I've been away in the Yorkshire Dales for a few days focusing on my photography, and judging by the reports of an extreme thaw in Glencoe that Alex has given me, I'm quite glad I haven't been in the Highlands!
I used to visit the Dales every year as a child, but the last time I spent any time there was in 2003. This spring, armed with my full photographic gear and eyes which see very differently from 8 years ago, I've had a wonderful time rediscovering old haunts.
The Dales are world famous for their endless network of limestone caves and potholes. They are surely amongst the most mysterious and emotive places in the whole country, and with this in mind I decided to try something new for me - underground photography.
Bizarre formations in Stump Cross Caverns
On the moors high above Settle there are quite a few caves, and I was lucky when I stumbled across an unnamed one a few days ago. It was surprisingly deep and I experimented with camera shutter speeds and exposures, but the experience paled into insignificance compared with what I did a few days later.
The entrance to an un-named cave above Settle.
Troller's Gill near Grassington…the most silent place I've ever known. Not caves here, but old abandoned, collapsing lead mine shafts in the middle of nowhere. There's one in particular that I've known about for about 15 years - I've peered down the tiny intimidating entrance a few times and had shivers go down my spine.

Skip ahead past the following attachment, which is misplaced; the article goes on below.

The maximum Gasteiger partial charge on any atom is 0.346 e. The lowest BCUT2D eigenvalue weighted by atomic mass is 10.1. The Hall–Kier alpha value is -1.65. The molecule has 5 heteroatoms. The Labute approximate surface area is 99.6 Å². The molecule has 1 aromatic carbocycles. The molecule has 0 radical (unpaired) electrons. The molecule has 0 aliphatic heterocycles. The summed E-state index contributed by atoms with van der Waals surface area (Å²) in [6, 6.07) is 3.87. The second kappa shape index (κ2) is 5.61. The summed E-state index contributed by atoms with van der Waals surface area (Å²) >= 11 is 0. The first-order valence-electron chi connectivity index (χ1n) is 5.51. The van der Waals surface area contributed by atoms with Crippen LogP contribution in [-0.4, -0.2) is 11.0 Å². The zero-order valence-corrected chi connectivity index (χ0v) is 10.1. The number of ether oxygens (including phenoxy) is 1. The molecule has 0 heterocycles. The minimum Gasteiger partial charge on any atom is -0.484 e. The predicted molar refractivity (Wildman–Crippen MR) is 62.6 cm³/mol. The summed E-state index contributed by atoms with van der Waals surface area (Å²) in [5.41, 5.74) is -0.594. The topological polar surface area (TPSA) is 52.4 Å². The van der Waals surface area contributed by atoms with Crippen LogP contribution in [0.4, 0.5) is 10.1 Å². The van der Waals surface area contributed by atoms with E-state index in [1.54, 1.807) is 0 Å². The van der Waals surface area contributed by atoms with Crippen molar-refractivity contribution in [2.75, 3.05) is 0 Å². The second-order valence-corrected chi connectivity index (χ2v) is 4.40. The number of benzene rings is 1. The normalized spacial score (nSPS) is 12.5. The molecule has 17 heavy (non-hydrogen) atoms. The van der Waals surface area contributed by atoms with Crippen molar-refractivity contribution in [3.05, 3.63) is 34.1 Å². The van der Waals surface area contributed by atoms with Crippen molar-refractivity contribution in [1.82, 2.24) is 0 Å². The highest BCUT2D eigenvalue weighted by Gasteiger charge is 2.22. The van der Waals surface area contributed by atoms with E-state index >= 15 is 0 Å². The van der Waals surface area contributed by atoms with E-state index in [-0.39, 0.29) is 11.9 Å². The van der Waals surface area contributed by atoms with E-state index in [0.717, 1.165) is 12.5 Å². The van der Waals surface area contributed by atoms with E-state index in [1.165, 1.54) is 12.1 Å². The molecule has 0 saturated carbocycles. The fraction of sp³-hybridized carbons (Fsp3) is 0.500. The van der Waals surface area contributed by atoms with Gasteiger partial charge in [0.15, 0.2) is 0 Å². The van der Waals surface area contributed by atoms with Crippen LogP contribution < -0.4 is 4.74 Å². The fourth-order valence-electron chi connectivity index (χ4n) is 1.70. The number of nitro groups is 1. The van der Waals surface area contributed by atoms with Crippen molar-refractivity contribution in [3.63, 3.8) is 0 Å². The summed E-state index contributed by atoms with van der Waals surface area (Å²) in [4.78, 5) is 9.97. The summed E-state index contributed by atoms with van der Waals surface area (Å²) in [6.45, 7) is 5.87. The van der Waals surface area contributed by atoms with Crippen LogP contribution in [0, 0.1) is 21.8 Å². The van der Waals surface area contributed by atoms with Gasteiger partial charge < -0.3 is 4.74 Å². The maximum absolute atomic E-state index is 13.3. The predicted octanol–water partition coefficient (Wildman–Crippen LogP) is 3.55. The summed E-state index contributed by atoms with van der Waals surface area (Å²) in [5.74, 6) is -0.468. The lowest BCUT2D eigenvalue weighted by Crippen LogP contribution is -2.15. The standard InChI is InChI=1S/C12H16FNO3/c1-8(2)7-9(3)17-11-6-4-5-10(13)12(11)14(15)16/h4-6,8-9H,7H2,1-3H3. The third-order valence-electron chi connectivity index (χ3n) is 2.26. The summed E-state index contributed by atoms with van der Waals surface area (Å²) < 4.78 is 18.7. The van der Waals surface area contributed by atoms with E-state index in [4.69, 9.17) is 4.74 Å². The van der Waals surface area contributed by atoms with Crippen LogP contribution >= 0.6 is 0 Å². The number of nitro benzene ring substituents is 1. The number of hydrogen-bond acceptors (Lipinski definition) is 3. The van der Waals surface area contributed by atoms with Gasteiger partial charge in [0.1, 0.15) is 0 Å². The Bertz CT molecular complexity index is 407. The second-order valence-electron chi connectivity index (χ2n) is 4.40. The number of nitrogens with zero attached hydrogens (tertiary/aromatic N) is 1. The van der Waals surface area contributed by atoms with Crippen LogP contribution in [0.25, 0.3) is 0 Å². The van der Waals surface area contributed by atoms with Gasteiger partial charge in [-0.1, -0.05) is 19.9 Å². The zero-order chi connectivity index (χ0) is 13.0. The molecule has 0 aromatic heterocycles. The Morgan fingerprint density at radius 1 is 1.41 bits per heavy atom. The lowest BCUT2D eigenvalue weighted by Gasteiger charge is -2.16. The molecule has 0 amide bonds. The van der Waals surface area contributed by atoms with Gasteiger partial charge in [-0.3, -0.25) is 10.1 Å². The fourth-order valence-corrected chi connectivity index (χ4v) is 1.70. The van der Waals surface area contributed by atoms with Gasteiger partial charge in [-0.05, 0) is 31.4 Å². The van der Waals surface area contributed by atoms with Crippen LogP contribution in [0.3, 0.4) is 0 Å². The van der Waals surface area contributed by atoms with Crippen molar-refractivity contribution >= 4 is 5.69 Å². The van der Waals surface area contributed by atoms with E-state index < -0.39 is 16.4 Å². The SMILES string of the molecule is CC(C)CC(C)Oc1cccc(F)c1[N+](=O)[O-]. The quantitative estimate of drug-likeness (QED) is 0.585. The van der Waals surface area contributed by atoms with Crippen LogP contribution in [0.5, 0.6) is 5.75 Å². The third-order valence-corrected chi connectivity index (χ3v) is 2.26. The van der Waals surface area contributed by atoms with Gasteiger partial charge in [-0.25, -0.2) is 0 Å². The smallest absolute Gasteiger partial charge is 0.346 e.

But as I say I'm a different person now, and on this day I saw it is a potentially very exiting way to spend an afternoon. So I carefully started to climb down.
The Mines of Moria anyone?
I can't really find words to describe just what an incredible place it was that I emerged into. Even though the entrance is only about 4 ft wide, the main chamber of the mine must have easily been 100ft from the floor to the "roof" above. Dark passageways and tunnels branched off in every direction, and holes above cast shafts of light down into the gloom below.
Rotten timbers and rusty beams seem to just about hold together place, but the feeling of fragility is so strong that it makes for a very unnerving place. Every now and then a stream of debris will fall to the ground filling the main tunnel with dust, and then silence resumes, broken only by the drip-drip of water falling from above.
I don't know how far the main tunnel went…but I climbed down quite a long way until it was becoming too unsafe to justify, and it still seemed bottomless below.
So a fantastic experience, and a very different one from the wide open skies and blustery hills of the Highlands! If there were more caves in Scotland I could see myself taking up potholing…
About to enter the black...
Back to Glencoe tomorrow!! I think the winter climbing season is all but over for me now, but I'm now turning my thoughts to for goals and aims for the Spring. Watch this space…